‘I will.’ I say.

The doors hiss open and she moves towards them.

‘And in a month’s time we meet again?’

‘Possibly.’ She  says, ‘Possibly.’

As she walks past the window  I turn my head to follow her, and then the train pulls off and the crowds seem to grow on the station and when I search for her she has already disappeared in the press of bodies.

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Hangover

This is a reworking of an earlier piece.

>>>>>>>>>>>>>>>>

Wasps buzz and tumble over each other deep between my eyes. Light stings, sound sickens. I bury my head; try to suffocate the wasps, try to starve them of air, starve them of life.

Thump. Thump. Thump.

Again.

Thump. Thump. Thump.

The beat of blood pulsing though my veins echoes and warps, spills out of synch until the moment I feel the beat and the moment I hear the sound it makes are far enough apart that the world seems tipped sideways.

Outside my window, low down on the street people shout at each other. I can smell the cotton fibres of the sheet in my nose.

My eyes crack open and when the do the wasps, unsettled, beat their wings. The darkened room, tipped sideways and seen through black flashes of lightening, is still. An empty glass of water, the glass streaked with fingerprints, sits on the bed side table. A crack of light knifes through the tight drawn curtains, flashes off a mirror. Dust motes drift across the room, blaze like a meteor in the light, vanish. The room smells cold.

In the bathroom my skin oxidises, decays in the air. My throat tightens and I gag. Above the sink the small circular mirror is marked with lime scale but when I stare in to it I don’t see death, only two bloodshot eyes ringed with black, surrounded by pale wax skin pulled tight across the scaffolding below.

The water splashes in the porcelain basin, fills the dirty glass. I breathe the cold smell of ammonia through my nostrils.

I drink, and immediately afterwards am sick.

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World Book Night – Someone Like You

WBN is fast approaching and I’ve now collected my 25 copies of Someone Like You from the wonderful Camden Lock Books at Old Street.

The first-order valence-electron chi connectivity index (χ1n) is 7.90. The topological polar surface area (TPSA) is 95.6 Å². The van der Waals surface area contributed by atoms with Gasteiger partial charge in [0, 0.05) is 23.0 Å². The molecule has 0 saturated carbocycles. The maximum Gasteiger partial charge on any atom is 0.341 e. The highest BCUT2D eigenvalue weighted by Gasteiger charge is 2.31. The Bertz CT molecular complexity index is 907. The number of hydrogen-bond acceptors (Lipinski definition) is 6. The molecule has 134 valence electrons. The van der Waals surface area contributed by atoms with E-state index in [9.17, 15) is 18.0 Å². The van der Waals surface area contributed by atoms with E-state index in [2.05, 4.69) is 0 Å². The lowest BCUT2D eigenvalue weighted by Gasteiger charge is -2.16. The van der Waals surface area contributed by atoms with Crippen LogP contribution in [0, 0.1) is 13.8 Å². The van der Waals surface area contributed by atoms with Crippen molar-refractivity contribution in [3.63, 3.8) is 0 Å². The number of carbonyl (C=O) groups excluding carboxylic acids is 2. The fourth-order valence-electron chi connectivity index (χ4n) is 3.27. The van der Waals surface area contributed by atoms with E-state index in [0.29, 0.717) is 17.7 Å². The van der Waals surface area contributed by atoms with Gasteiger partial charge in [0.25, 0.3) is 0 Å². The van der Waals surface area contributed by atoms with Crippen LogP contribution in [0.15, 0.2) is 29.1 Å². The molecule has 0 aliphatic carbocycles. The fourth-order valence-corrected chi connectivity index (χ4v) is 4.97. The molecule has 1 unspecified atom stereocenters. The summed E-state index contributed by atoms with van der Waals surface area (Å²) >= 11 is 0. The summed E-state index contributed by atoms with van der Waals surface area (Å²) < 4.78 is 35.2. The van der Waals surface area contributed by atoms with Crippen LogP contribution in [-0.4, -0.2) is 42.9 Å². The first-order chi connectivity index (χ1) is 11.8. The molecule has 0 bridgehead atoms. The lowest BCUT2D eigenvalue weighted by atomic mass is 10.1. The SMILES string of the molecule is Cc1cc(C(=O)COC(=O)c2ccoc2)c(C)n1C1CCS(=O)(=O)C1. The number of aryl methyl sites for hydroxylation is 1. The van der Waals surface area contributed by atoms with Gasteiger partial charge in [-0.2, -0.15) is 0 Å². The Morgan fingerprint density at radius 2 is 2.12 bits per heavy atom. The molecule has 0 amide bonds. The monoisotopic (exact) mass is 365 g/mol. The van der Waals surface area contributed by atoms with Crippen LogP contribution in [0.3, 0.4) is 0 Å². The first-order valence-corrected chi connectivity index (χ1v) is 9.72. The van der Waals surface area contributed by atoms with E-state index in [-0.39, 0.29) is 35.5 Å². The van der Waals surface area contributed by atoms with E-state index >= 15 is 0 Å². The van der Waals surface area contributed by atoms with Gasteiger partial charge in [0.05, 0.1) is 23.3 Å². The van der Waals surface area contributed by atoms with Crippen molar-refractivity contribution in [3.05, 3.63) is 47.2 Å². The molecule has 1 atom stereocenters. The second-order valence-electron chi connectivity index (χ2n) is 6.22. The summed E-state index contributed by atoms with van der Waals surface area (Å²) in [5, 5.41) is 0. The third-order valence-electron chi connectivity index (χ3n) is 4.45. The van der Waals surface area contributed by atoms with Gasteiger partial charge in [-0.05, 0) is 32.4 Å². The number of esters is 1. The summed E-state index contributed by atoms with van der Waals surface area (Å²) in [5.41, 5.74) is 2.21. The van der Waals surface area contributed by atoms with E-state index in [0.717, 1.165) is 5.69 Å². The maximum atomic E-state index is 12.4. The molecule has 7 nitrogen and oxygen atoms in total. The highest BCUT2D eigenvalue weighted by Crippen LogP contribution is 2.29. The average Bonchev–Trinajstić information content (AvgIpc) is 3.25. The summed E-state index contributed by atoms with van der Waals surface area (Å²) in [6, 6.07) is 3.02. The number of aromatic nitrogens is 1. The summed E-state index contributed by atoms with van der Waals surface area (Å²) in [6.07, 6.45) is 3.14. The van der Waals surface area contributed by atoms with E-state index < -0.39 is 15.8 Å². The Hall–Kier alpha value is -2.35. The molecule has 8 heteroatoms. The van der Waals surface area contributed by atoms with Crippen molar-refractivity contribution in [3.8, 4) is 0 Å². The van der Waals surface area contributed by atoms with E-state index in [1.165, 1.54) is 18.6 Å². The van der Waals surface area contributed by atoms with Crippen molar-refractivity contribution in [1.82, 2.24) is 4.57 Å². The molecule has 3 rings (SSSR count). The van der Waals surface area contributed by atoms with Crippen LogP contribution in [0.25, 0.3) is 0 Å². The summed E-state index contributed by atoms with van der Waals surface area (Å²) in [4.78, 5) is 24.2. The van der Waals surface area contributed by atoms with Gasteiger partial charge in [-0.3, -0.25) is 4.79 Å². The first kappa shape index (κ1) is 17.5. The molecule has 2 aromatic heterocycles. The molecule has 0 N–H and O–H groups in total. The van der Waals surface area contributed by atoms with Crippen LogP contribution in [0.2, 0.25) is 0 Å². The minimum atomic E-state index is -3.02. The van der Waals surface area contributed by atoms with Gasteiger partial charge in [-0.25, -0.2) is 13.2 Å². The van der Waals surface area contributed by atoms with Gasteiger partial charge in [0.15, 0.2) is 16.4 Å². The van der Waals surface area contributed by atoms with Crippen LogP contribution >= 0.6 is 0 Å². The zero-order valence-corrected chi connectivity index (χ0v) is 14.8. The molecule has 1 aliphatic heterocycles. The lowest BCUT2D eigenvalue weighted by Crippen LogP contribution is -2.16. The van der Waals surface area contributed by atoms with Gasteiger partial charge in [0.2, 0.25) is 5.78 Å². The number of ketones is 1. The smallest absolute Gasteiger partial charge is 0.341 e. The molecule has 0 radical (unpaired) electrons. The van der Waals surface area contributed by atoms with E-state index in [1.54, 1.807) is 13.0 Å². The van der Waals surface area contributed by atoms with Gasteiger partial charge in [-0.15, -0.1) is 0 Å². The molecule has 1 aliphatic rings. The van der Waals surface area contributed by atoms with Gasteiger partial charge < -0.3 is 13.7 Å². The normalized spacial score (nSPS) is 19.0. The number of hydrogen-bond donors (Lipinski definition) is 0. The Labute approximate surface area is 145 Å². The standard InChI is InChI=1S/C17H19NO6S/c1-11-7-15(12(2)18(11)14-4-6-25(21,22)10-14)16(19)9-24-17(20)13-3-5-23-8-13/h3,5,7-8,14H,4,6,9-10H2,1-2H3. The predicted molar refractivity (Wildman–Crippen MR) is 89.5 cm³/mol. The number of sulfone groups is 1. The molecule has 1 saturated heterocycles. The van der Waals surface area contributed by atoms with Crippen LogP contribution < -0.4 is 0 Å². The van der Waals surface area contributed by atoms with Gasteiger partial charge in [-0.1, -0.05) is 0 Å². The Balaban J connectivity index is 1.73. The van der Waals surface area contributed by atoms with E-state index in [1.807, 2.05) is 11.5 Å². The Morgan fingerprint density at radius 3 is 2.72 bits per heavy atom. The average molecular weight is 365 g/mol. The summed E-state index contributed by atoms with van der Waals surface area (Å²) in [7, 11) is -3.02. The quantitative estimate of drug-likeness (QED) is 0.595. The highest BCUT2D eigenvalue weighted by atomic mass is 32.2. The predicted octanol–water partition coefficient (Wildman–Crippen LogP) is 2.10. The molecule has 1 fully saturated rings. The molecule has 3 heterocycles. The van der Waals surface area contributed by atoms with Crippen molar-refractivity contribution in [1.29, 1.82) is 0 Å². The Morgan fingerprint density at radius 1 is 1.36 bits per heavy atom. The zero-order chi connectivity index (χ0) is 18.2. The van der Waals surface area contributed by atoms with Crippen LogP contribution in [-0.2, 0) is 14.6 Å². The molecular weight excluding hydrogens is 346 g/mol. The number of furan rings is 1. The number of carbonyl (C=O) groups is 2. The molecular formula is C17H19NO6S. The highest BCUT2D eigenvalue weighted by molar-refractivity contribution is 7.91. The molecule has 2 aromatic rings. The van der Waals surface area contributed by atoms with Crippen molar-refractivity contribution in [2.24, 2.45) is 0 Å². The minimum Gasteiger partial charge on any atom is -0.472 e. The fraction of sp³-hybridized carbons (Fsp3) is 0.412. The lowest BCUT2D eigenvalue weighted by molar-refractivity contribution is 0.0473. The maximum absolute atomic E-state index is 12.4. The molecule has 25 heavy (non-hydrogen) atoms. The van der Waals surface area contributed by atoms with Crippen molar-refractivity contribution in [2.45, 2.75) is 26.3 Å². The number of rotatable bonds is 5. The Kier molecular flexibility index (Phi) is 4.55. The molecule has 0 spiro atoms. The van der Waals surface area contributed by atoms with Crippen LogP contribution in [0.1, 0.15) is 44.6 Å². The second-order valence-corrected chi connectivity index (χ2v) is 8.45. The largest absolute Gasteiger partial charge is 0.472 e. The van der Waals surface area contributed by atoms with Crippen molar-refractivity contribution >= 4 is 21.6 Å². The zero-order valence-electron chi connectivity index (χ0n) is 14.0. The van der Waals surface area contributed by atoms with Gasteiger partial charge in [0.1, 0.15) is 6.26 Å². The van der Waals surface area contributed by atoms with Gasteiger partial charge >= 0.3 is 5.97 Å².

I chose Someone Like You because reading it as a child I loved the brevity and the complexity of the stories. Or possibly I loved the fact that each story raced towards a twist that was, on the whole, dark and fantastic and, well, twisted.

Flicking back through the book now it’s absurd how clear my memories of the stories are; without looking at a word I could tell you what happens in Taste, in Lamb to the Slaughter, in Man From the South. Dahl weaves his magic and without even realising you find that his stories lodge themselves unbidden in your mind.

WBN’s remit is the promotion and celebration of reading and literacy. If ever there was a book to encourage someone to read, this is it.

The books!

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Unintentional friends

Friend 1: Morning. You’re looking rugged today.

Friend 2: (strokes facial hair) Thanks bub.

Friend 1: Hah. Kudos for the Wolverine reference.

Friend 2: Say what?

Friend 1: No? He says it in the comics a lot.

Friend 2: Oh . . . okay . . . So you got time for a coffee?

Friend 1: Sorry mate, no. I flew in to Starbucks on the way in. Had time to grab a banana too.

Friend 2: And kudos to you for Groucho Marx reference.

Friend 1: ??

Friend 2: ‘Time flies like an arrow; fruit flies like a banana’?

Friend 1: Um . . . no.

Friend 2: Oh.

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The Bathysphere

A few years ago I had the idea of a story set on a bathysphere, sunk deep below the waves. The crew would have been small, four or five, and the cable would have snapped, plunging them down, down, down to the depths of the ocean. Back on board the research ship a reporter for the London Express would have been sending telegrams back to England about the disaster, rousing interest and sympathy in equal measure. The captain of the ship was named Rachman. His father was a tailor. The first mate, unnamed so far, was a coward, though it was only when Rachman was knocked unconscious in a mishap that this cowardliness became evident. In the great depths of the sea they would have been almost blind, but the phosphorescent glow of tiny sea creatures would have been visible in the black, like stars in space.  Later they would rise to the surface somehow, and find themselves the other side of the world than when they started. I had been reading a lot of Alan Moore and Jules Vern at this point, and the sketch, and idea, are obviously influenced by this. Something to come back to in the future perhaps.

A sketch drawn one lunchtime:

The text reads: The history of the explorers of the oceans is long and varied. From China to the Persian Empire, from Aristotle’s tales of Alexander the Great sinking deep beneath the waves, to sponge divers in India and village girls diving for pearls in the Philippines. The sea holds many attractions and many terrors. In 1903 a new diving bell was built in the docks of Liverpool. Not really a diving bell at all, this steel ball was built to sink many thousands of feet in to the churning waters and then hang suspended, a tiny point of light in the engulfing inky darkness. A bathysphere.